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The healing power of forgiveness

Forgiveness breaks with the past and holds out hope for a different future for everyone involved

Nayantara Mazumder Published 02.08.19, 10:52 AM
Dante and Beatrice by Henry Holiday, circa 1883

Dante and Beatrice by Henry Holiday, circa 1883 Picture source: Wikimedia Commons

Back in 1711, when Alexander Pope wrote, “To err is human, to forgive divine,” International Forgiveness Day did not exist. It would come into being centuries later, and be celebrated on the first Sunday of every August to promote the healing power of forgiveness. This is just as well, for rarely before has the world been a place where constructive dialogue across religious, political, class, and other lines is so rare, where ideological opponents stay so mired in anger and resentment.

Few depicted this resentment as definitively as William Shakespeare. The agony in his tragedies goes beyond a mere sense of feeling wronged. Hamlet, for instance, feels not just furious at his father’s murder but extremely lonely and abandoned, given that his mother does not seem to understand his pain and outrage. When she asks him why grief “seems... so particular” with him, Hamlet feels betrayed by her lack of sympathy. He thus assumes that his actions and words cannot be understood by others. Forgiveness — either asking for it or granting it — is a possibility that Hamlet and Shakespeare’s other tragic heroes reject. For the prospect of forgiveness puts them face to face with the possibility of change.


In other words, forgiveness breaks with the past and holds out hope for a different future for everyone involved. Charles Dickens’s childhood, for example, was marked by abuse and neglect: his parents sent him to work in a blacking factory when he was 12. He harboured bitterness towards his father, using it as fuel for the character of Scrooge. But writing A Christmas Carol was a cathartic exercise, as it helped him deal with his feelings. Forgiveness is also a theme in Great Expectations: witnessing Pip’s misery after he realizes that Estella was never meant to be his, Miss Havisham sees a reflection of what she felt after she was betrayed. Remorseful at having manipulated Pip, she begs him for forgiveness: “Until you spoke to [Estella] the other day, and until I saw in you a looking-glass that showed me what I once felt myself, I did not know what I had done. What have I done!” She asks Pip to write the words, “I forgive her.”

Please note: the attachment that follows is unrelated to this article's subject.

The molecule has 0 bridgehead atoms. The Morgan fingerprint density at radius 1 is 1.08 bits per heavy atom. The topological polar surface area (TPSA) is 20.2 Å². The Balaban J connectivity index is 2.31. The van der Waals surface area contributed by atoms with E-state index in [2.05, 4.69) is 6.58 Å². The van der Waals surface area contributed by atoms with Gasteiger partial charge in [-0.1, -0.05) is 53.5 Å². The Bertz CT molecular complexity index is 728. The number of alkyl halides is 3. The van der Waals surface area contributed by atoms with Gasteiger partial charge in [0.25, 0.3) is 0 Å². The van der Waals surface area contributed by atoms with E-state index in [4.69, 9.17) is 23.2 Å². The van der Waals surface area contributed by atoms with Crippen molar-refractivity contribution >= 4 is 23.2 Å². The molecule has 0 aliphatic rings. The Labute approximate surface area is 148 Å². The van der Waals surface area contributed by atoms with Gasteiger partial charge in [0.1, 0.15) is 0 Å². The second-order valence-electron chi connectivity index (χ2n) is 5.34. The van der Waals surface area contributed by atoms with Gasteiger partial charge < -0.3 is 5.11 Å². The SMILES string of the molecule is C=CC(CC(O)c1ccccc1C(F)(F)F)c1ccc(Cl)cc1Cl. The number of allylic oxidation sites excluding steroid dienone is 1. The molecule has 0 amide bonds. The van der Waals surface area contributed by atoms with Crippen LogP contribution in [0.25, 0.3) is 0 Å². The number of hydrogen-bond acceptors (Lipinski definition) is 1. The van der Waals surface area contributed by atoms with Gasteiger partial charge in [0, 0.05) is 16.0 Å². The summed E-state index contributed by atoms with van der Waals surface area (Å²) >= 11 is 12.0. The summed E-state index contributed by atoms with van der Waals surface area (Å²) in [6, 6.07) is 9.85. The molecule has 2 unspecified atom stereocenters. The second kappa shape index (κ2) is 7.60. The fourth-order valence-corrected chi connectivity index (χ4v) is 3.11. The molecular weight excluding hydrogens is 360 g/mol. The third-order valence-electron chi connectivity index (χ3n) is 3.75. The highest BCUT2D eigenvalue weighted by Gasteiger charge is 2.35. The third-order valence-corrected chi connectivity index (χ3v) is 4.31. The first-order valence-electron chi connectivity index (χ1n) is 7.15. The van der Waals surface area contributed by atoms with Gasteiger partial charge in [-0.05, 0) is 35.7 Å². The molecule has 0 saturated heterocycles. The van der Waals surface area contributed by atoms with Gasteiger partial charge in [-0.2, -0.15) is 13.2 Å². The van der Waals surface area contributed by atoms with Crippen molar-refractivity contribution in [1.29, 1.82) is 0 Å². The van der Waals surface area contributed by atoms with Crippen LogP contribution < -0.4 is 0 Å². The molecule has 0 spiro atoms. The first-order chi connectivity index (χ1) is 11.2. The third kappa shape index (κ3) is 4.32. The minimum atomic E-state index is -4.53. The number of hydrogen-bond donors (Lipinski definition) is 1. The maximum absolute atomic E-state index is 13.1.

In the last poem of the Four Quartets, called “Little Gidding”, T.S. Eliot wrote, “With the drawing of this Love and the voice of this Calling/ We shall not cease from exploration/ And the end of all our exploring/ Will be to arrive where we started/ And know the place for the first time.” We are reminded of Dante’s dramatic reconciliation scene with Beatrice in Purgatorio, in which she rebukes Dante for being tempted by ‘others’ after her death. Thus, before ascending to paradise, Dante has to confront his actions and accept that he needs Beatrice’s forgiveness and love. In “Little Gidding”, Dante, whom we assume has gone to paradise, warns Eliot that he must also face “the rending pain of re-enactment/ Of all that you have done, and been; the shame/ Of motives late revealed, and the awareness/ Of things ill done and done to others’ harm/ Which once you took for exercise of virtue”.

Our memories are much like Beatrice’s rebuke and Dante’s warning, reminding us of regrettable actions committed both when we did not know better, and when we did. Ought we to ignore these memories? Is not the past always present? (Eliot did write, “After such knowledge, what forgiveness?”) But neither Eliot nor Dante implies that the past should lead to constant guilt. Rather, if we can “arrive where we started/ And know the place for the first time”, we might finally believe that, in spite of our shortcomings and actions, we can be forgiven. (“All shall be well and/All manner of thing shall be well”.)

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